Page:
Okay. So there we are with the technological bits. But even without that, there’s still the issue of the filmmaking (whoops, moviemaking) itself. And here, we get a problem that I don’t think would be fixed by watching in standard 24fps 2D, or on DVD, or whatever.
Jackson’s previous epic, The Lord of the Rings, was based on a very long book–about a thousand pages, divided by the publisher into three volumes–and included a vast amount of exposition and detail illustrating the scope and history of J.R.R. Tolkien’s created world. There’s so much in LOTR that many people felt for decades that no film could possibly do it justice. As it turned out, Jackson pulled it off–but even then, he had to take some liberties with the story, and what he eventually gave us was nine hours long (or 11.5 in the extended version), took seven years to make, and cost $300 million. And still, for those familiar with the books, there is still a tremendous amount of stuff that had to be left out.
With The Hobbit, Jackson had the opposite problem. Tolkien’s book is around 300 pages, and is directed explicitly at children. The story is straightforward and easy to follow, without a lot of added context or subplots. Oh, there’s plenty tying it to LOTR and to the larger world, but none of that is particularly necessary to enjoy the story.
Peter Jackson could easily have made a single 2.5-hour film of The Hobbit, and it would have been amazing. But that’s not what he did. The Lord of the Rings films were an immense worldwide success, a multiyear phenomenon on the scale of the Star Wars or Harry Potter films, and he clearly wanted to replicate that. (And, of course, the studios were eager for another $3 billion windfall.) But The Hobbit just doesn’t have enough in it to support such a project.
Jackson tried to deal with this by adding contextual material from elsewhere in Tolkien’s work. For instance, the current film has a long expository prologue, narrated by Bilbo Baggins, explaining the story of the dragon Smaug’s attack on the dwarf kingdom at the Lonely Mountain. Other sections of the trilogy will apparently deal with events elsewhere in Middle-earth, such as the struggle of the wizards’ White Council against the evil Necromancer. This fight is only fleetingly hinted at in the book and could easily have been ignored, but including it gives PJ an excuse to drag in tons of other characters we know from the previous films, such as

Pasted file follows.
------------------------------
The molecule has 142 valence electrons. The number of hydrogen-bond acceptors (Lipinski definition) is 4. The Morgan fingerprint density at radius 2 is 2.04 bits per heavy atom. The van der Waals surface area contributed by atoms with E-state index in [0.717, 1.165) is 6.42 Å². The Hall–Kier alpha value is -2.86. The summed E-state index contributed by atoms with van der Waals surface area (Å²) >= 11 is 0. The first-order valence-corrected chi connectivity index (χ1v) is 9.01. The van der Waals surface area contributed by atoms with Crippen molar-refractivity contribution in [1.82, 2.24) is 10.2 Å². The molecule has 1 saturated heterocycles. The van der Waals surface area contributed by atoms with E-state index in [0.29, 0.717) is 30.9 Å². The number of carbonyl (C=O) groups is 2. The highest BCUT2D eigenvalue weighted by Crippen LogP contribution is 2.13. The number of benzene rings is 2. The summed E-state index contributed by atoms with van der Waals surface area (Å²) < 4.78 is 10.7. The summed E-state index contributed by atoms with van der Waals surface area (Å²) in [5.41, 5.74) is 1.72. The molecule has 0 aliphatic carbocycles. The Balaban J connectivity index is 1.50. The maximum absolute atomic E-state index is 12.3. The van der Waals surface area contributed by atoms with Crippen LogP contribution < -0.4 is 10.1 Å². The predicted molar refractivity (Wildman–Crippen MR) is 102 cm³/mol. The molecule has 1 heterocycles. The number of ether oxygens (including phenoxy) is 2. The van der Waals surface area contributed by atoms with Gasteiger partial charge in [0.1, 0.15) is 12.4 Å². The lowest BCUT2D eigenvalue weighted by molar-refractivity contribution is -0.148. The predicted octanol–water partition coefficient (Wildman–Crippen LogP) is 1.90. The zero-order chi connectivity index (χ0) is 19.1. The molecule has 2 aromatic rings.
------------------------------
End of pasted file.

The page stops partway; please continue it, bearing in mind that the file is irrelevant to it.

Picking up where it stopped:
Elrond, Galadriel and Saruman. And, from what I saw and what I’ve read in reviews, it appears that nearly every single paragraph in the book is in the film, whether it needed to be or not, and padded to an unimaginable extent.
This, IMHO, was Peter Jackson’s critical mistake. He was so focused on duplicating his accomplishment on LOTR that he ended up stretching this fun, simple children’s fantasy into a grotesque parody of itself. The Hobbit films, from what I’ve seen and read, will be a nine-hour epic monstrosity, spread out over three years, with a pretty good two-hour fantasy flick screaming to be let out from its vast, elephantine bulk.
I know, I know, I haven’t actually seen the whole movie. Point taken. It’s really not fair for me to criticize a film based on the first 20 minutes, and normally I wouldn’t do so. But, to be honest, I’m not sure I even want to sit through the whole bloody thing. I probably will at some point–although I may not bother with the 48fps 3D version again–but I will frankly be dreading the experience.
There are parts of it that do seem to work. Martin Freeman makes a great Bilbo. Ian McKellen is always a pleasure (although he is clearly older, despite the movie taking place 60 years earlier, and he looks tired and bored in the beginning; maybe he perks up later on). The special effects, of course, are top-notch. And what little I saw of Richard Armitage as Thorin was encouraging; he has the proper gravitas.
But in the end, do I really want to put myself through this? Do I really want to see what is probably my favorite book of all time turned into a bloated mess, and then not be able to read it again without remembering what Jackson did to it?
And do I want to potentially taint my many wonderful memories of the Lord of the Rings films?
I haven’t decided yet. I’m severely torn between my desire to give Peter Jackson–one of my favorite filmmakers, and not just for LOTR–the benefit of the doubt and see this through, and my instinct to run screaming away from any theater showing the bloody thing.
We will see.
(Correction: Yes, I know, Elrond is actually in the book. Sorry; I was writing quickly and didn’t catch it.)
UPDATE: I’ve now seen the whole film, and I have a second writeup here. My opinion has improved somewhat, though I still have serious reservations.